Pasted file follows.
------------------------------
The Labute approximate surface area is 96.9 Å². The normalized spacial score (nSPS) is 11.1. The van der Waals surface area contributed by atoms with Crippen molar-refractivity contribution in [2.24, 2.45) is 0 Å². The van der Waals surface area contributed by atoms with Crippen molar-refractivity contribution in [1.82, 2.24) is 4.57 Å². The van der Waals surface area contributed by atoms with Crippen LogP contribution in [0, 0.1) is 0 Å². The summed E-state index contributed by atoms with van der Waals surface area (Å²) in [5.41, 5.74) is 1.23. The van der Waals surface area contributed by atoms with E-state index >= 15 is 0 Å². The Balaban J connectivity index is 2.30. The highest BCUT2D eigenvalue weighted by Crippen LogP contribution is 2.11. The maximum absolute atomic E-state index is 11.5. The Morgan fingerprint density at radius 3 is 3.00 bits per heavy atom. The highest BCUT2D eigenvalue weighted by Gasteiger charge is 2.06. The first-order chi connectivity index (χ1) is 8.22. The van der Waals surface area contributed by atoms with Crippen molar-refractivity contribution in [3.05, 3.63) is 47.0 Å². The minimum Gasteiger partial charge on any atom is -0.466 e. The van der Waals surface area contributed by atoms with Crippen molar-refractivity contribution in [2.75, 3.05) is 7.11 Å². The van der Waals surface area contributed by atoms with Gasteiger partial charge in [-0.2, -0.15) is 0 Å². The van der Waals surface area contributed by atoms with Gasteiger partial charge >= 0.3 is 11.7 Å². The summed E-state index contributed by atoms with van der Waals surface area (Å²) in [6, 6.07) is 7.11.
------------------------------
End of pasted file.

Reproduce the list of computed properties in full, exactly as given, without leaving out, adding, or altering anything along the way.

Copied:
The Labute approximate surface area is 96.9 Å². The normalized spacial score (nSPS) is 11.1. The van der Waals surface area contributed by atoms with Crippen molar-refractivity contribution in [2.24, 2.45) is 0 Å². The van der Waals surface area contributed by atoms with Crippen molar-refractivity contribution in [1.82, 2.24) is 4.57 Å². The van der Waals surface area contributed by atoms with Crippen LogP contribution in [0, 0.1) is 0 Å². The summed E-state index contributed by atoms with van der Waals surface area (Å²) in [5.41, 5.74) is 1.23. The van der Waals surface area contributed by atoms with E-state index >= 15 is 0 Å². The Balaban J connectivity index is 2.30. The highest BCUT2D eigenvalue weighted by Crippen LogP contribution is 2.11. The maximum absolute atomic E-state index is 11.5. The Morgan fingerprint density at radius 3 is 3.00 bits per heavy atom. The highest BCUT2D eigenvalue weighted by Gasteiger charge is 2.06. The first-order chi connectivity index (χ1) is 8.22. The van der Waals surface area contributed by atoms with Crippen molar-refractivity contribution in [3.05, 3.63) is 47.0 Å². The minimum Gasteiger partial charge on any atom is -0.466 e. The van der Waals surface area contributed by atoms with Crippen molar-refractivity contribution in [2.75, 3.05) is 7.11 Å². The van der Waals surface area contributed by atoms with Gasteiger partial charge in [-0.2, -0.15) is 0 Å². The van der Waals surface area contributed by atoms with Gasteiger partial charge >= 0.3 is 11.7 Å². The summed E-state index contributed by atoms with van der Waals surface area (Å²) in [6, 6.07) is 7.11.